Prince Harry Was a Victim of Phone Hacking by the 'Mirror' Publishers, Court Rules

This is a partial victory for the Duke of Sussex.

Prince Harry and Meghan Markle at the 2023 Invictus Games
(Image credit: Getty Images)

Prince Harry was the victim of phone hacking by Mirror Group Newspapers (MGN), a judge has ruled as part of the Duke of Sussex' court case against the publisher. This ruling constitutes a partial victory for the royal, who is currently involved in several other court cases in which he alleges invasions of privacy on the part of British tabloids.

Harry has been awarded £140,600 (roughly $180,000) in damages as part of the ruling, according to a press summary. The presiding judge, Justice Timothy Fancourt, referred to this settlement as "modest," which presumably is because Harry was originally seeking £440,000 in damages.

"I have found the Duke’s case of voicemail interception and unlawful information gathering proved in part only," Justice Fancourt wrote in his statement.

"I found that 15 out of the 33 articles that were tried were the product of phone hacking of his mobile phone or the mobile phones of his associates, or the product of other unlawful information gathering.

"I consider that his phone was only hacked to a modest extent, and that this was probably carefully controlled by certain people at each newspaper. However, it did happen on occasions from about the end of 2003 to April 2009 (which was the date of the last article that I examined).

"There was a tendency for the Duke in his evidence to assume that everything published was the product of voicemail interception because phone hacking was rife within Mirror Group at the time. But phone hacking was not the only journalistic tool at the time, and his claims in relation to the other 18 articles did not stand up to careful analysis."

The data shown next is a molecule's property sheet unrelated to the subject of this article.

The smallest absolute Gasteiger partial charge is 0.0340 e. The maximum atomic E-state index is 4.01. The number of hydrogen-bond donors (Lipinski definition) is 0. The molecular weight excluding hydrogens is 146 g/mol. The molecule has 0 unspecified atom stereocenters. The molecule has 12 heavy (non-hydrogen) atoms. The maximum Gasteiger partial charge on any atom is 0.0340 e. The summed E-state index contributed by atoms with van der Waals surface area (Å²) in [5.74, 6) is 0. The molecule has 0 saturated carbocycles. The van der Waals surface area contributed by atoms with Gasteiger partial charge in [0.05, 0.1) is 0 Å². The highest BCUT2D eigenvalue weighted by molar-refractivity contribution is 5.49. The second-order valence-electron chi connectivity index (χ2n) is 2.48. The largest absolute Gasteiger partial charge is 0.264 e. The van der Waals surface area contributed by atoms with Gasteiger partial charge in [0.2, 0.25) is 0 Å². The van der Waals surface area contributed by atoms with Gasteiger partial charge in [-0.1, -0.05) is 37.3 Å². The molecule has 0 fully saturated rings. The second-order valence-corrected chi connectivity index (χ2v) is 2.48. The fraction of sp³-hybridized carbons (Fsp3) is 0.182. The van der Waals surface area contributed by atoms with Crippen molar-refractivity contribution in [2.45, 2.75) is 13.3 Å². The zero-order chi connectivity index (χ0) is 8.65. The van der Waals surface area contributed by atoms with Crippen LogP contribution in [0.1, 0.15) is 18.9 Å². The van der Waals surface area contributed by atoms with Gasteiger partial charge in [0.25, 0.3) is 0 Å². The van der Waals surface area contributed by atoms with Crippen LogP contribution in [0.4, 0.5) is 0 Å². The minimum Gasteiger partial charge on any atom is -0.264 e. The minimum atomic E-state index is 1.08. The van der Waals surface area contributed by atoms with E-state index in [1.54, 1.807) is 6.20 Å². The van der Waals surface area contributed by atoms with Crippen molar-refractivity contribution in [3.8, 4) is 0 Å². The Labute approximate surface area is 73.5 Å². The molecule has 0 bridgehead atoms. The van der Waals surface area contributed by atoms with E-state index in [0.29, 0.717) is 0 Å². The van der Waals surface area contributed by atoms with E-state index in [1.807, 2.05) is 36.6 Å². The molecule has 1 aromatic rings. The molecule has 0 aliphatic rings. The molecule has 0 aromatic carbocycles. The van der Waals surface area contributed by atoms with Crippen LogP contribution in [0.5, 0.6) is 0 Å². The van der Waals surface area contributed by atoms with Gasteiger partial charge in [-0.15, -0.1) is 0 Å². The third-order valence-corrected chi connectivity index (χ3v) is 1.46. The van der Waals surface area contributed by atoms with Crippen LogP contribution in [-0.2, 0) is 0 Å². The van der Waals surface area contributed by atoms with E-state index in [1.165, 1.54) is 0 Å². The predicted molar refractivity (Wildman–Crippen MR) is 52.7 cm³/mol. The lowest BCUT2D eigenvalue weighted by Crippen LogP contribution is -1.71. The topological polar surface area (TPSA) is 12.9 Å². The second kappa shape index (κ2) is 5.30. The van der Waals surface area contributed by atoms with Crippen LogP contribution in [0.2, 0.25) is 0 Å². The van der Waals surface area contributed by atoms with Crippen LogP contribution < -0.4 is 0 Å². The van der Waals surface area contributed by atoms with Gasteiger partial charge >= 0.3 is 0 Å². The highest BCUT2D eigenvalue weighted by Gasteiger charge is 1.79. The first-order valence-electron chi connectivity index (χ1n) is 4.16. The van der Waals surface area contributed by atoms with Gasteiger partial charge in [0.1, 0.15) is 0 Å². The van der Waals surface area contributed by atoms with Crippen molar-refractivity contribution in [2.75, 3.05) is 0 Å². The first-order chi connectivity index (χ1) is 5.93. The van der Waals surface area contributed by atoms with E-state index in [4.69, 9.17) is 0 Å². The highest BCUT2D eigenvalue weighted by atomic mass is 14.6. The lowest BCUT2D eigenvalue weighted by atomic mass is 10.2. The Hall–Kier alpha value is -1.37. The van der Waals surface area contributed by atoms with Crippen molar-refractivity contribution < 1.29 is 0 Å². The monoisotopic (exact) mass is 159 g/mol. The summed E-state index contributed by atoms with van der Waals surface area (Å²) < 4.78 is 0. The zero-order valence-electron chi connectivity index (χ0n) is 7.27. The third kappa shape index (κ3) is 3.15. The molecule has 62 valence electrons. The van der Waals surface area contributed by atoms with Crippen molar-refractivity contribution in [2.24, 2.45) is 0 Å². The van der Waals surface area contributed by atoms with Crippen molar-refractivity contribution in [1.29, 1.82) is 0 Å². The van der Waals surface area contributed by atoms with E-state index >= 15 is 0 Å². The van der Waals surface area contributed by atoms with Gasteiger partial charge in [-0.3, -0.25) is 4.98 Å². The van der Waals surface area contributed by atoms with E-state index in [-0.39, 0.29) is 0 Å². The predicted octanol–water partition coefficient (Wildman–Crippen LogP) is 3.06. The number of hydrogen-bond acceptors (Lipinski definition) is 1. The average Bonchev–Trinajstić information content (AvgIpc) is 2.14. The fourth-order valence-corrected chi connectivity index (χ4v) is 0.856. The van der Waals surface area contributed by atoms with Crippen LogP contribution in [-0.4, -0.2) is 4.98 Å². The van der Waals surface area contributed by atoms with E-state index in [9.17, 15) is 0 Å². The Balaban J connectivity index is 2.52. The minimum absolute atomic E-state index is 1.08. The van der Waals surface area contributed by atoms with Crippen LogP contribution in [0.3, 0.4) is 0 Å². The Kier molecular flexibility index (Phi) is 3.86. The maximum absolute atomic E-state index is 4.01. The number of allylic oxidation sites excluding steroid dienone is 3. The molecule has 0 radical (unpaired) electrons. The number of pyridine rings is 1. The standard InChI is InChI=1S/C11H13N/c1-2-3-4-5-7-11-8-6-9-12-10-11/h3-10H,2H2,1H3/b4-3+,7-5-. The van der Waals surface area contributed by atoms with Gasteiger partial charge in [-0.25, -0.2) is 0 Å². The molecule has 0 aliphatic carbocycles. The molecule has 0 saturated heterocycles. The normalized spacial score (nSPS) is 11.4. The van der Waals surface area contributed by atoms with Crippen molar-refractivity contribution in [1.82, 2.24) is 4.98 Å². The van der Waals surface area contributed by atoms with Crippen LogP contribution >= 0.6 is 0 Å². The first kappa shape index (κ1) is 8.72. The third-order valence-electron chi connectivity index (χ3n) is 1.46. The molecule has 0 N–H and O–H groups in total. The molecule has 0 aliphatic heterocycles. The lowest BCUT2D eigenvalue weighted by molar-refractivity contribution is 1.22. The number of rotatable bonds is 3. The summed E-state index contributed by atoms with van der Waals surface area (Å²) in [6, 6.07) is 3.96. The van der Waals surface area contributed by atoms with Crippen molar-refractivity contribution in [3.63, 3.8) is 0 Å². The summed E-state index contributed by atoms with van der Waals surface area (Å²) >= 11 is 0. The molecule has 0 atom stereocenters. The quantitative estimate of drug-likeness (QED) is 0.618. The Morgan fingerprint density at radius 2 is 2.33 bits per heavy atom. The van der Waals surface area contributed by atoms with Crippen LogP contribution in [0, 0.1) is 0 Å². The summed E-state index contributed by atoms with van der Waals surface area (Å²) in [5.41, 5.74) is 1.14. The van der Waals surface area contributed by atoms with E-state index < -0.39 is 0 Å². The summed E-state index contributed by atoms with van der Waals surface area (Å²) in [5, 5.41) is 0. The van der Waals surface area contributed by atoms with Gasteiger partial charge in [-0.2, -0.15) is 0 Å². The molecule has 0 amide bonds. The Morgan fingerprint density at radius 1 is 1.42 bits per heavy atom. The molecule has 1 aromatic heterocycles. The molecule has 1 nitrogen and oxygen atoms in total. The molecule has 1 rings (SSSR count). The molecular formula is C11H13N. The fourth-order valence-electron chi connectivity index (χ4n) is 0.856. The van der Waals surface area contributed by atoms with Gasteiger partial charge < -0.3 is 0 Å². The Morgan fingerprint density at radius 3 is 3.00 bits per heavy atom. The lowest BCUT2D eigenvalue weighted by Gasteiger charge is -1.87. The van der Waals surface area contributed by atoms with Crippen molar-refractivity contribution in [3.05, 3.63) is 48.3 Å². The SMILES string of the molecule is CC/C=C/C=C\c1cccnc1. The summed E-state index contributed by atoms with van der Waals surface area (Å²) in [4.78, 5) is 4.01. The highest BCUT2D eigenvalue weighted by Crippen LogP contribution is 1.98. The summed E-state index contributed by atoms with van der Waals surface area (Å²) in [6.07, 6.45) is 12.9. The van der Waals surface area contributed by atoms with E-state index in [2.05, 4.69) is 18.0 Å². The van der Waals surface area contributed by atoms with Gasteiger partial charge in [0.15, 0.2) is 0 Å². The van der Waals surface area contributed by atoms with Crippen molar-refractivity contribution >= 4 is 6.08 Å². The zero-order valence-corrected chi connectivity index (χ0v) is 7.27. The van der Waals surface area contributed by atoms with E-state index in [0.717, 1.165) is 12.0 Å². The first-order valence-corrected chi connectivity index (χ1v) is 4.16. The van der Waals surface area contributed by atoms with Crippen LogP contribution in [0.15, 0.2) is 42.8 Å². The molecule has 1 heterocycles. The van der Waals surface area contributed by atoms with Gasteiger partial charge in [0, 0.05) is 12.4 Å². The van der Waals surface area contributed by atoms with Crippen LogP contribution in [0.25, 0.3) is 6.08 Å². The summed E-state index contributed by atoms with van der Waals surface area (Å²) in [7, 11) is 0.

Prince Harry Court Case Enters Final Day

(Image credit: Getty)

Prince Harry's lawyer David Sherborne said in a statement (via the Guardian), "Today is a great day for truth, as well as accountability.

"The court has ruled that unlawful and criminal activities were carried out at all three Mirror group newspaper titles—the Mirror, the Sunday Mirror and the People—on a habitual and widespread basis for over more than a decade.

"This case is not just about hacking—it is about a systemic practice of unlawful and appalling behaviour, followed by cover-ups and destruction of evidence, the shocking scale of which can only be revealed through these proceedings."

A spokesperson for MGN said, "We welcome today’s judgment that gives the business the necessary clarity to move forward from events that took place many years ago. Where historical wrongdoing took place, we apologize unreservedly, have taken full responsibility and paid appropriate compensation."

The outcome of this case could have significant implications for British media moving forward.

Iris Goldsztajn
Morning Editor

Iris Goldsztajn is a London-based journalist, editor and author. She is the morning editor at Marie Claire, and her work has appeared in the likes of InStyle, Cosmopolitan, Bustle and Shape. Iris writes about everything from celebrity news and relationship advice to the pitfalls of diet culture and the joys of exercise. She has many opinions on Harry Styles, and can typically be found eating her body weight in cheap chocolate.